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Posted: Jun 23, 2009
Humidity doesn't interfere with this nanotechnology gas sensor
(Nanowerk Spotlight) Gas sensing applications are numerous in our modern society and include process monitoring, environmental compliance, health applications, homeland security, agriculture, etc. Gas sensors often operate by detecting the subtle changes that deposited gas molecules make in the way electricity moves through a surface layer. Thus, the more surface available, the more sensitive the sensor will be. Nanoscale materials – particles, nanotubes and nanowires – are intriguing materials for next-generation nanotechnology gas sensors since their relative surface areas are so large (for more on this topic read: "Bomb sniffing dogs today, nanotechnology tomorrow" and "Nanotechnology puts your nose on a carbon nanotube ").
A problem with existing gas nanosensors is the cross-interference of other gas analytes. For instance, carbon nanotube based gas sensors for the prominent air pollutant nitrogen dioxide have shown strong interference of ethanol and ammonia gases to the NO2 response. Another cross-interference often is caused by humidity, i.e. the water vapor in the air.
New research now demonstrates how the manufacturing of a nanosensor for ammonia gas can be tuned to eliminate the interference of water vapor. The trick lies in accurately controlling the synthesis of the sensing nanomaterial.
"By precisely functionalizing single-walled carbon nanotube (SWCNT) networks with camphorsulfonic-acid-doped polyaniline (CSA-doped PANI), the opposite electrical responses toward humid air of CSA-doped PANI and SWCNTs effectively canceled the humidity interference," Marc Deshusses explains to Nanowerk. "Our results demonstrate that appropriate selection of nanomaterials and fine tuning of the synthesis conditions can overcome some of the limitations encountered by nanosensors."
Deshusses is a professor in the Department of Civil and Environmental Engineering at Duke University. Together with Nosang Myung and colleagues from his former position at the Department of Chemical and Environmental Engineering at UC Riverside, and UC Riverside's Center for Nanoscale Science and Engineering, he has published his findings in the June 2, 2009 online edition of Nanotechnology ("A gas nanosensor unaffected by humidity").
The fabrication of a humidity independent gas nano-sensor for ammonia is demonstrated. By functionalizing single-walled carbon nanotube (SWCNT) networks with a precise amount of camphor-sulfonic acid-doped polyaniline (PANI(CSA)), the opposite electrical resistance responses of CSA-doped PANI and SWNTs toward humid air effectively canceled each other, thereby eliminating any effects of humidity during sensing experiments. (Image: Dr. Deshusses, Duke University)
The team exploited the fact that bare SWCNTs have a positive response to relative humidity while the PANI functionalized SWCNTs have a negative response to relative humidity. Striking the right balance in synthesizing the sensing material, where it would show a zero response to relative humidity, was a question of precisely controlling the thickness of the electropolymerized CSA-doped PANI onto the nanotubes.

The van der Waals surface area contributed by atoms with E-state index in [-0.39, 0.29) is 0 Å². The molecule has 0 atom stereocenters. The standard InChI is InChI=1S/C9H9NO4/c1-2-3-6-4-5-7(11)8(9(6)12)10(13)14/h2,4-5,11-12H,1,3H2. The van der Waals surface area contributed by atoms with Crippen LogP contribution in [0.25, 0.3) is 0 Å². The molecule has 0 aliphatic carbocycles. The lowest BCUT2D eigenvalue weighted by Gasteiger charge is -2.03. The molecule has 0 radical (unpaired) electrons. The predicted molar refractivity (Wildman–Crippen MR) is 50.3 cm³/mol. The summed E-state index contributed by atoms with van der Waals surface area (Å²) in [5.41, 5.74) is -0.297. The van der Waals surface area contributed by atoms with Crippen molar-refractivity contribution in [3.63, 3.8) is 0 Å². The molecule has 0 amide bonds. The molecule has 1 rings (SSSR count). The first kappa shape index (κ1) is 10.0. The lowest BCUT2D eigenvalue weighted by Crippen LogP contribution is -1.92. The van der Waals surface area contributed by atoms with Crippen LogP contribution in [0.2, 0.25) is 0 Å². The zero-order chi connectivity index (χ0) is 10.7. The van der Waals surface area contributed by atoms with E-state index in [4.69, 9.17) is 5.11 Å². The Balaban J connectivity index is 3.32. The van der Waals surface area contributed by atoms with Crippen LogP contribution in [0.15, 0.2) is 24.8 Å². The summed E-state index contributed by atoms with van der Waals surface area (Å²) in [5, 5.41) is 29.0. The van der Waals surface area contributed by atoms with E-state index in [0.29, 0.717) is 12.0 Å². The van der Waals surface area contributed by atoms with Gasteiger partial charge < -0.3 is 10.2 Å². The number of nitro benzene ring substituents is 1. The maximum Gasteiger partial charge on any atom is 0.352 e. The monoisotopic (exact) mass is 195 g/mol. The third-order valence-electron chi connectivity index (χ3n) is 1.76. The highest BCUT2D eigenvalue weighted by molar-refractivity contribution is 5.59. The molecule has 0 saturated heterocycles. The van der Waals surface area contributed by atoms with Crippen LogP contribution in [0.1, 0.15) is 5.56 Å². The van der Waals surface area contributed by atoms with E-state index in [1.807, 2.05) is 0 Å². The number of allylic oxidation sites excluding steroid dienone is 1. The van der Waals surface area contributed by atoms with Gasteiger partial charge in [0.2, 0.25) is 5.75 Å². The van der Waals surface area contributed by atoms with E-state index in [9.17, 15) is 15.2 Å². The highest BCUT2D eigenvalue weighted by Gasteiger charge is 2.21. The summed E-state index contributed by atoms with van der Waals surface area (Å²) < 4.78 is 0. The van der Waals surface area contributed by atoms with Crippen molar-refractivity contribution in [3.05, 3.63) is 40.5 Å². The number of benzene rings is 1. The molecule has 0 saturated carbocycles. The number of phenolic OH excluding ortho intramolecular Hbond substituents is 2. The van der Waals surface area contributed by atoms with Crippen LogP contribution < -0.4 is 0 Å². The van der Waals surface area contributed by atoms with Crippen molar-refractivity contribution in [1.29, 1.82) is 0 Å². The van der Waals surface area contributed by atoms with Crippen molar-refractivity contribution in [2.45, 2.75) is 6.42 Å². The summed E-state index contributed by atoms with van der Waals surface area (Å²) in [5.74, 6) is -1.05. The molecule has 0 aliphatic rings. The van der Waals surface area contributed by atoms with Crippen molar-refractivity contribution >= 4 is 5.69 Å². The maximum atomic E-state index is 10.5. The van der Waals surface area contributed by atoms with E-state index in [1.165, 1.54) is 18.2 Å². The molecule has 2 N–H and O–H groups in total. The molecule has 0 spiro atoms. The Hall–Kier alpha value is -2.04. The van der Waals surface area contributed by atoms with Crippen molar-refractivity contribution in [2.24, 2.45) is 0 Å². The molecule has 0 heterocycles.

Deshusses notes that their sensors showed excellent sensitivity toward ammonia at room temperature with minimum interference from water vapor. "Overall, our results demonstrate that shortcomings of conventional sensors can be overcome by designing novel nanoengineered materials" he says. "The approach of using nanostructures with opposite electrical responses to interferences should be generally applicable to the development of analyte specific nanosensors. Our approach paves the way for the development of more selective gas nanosensors."
AFM images and diameter histograms of CSA-doped PANI coated SWCNT networks as a function of deposition time: (A) bare carboxylated SWNT network, (B) after 2 min PANI deposition, and (C) after 5 min deposition. Each histogram was built from 100 individual SWCNTs transects. (Reprinted with permission from IOP Publishing)
In their effort to fabricate a reliable low-cost sensor, the team selected electropolymerization to decorate the SWCNTs. This is a simple and cost-effective technique which offers spatially-tailored functionalization.
To conduct gas detection studies, the researchers wire bonded the sensors and connected them in series with a load resistor. They then experimented with various sensors that were fabricated with different electrodeposition times until they found the one whose resistance was virtually independent of a given amount of relative humidity.
After obtaining a steady state response, the sensors were purged with humid air for recovery. Deshusses says that the response to ammonia was reversible although recovery was slow compared to other nanomaterials-based sensors (in general, response times ranging from 10 to 30 minutes have been reported by others for organic polymer functionalized CNT nanosensors).
The next challenge for Deshusses and his team lies in making faster, more sensitive, and more stable sensors. For these sensors to be used commercially one day, they also need to find a way to mass produce these sensors in a reliable fashion.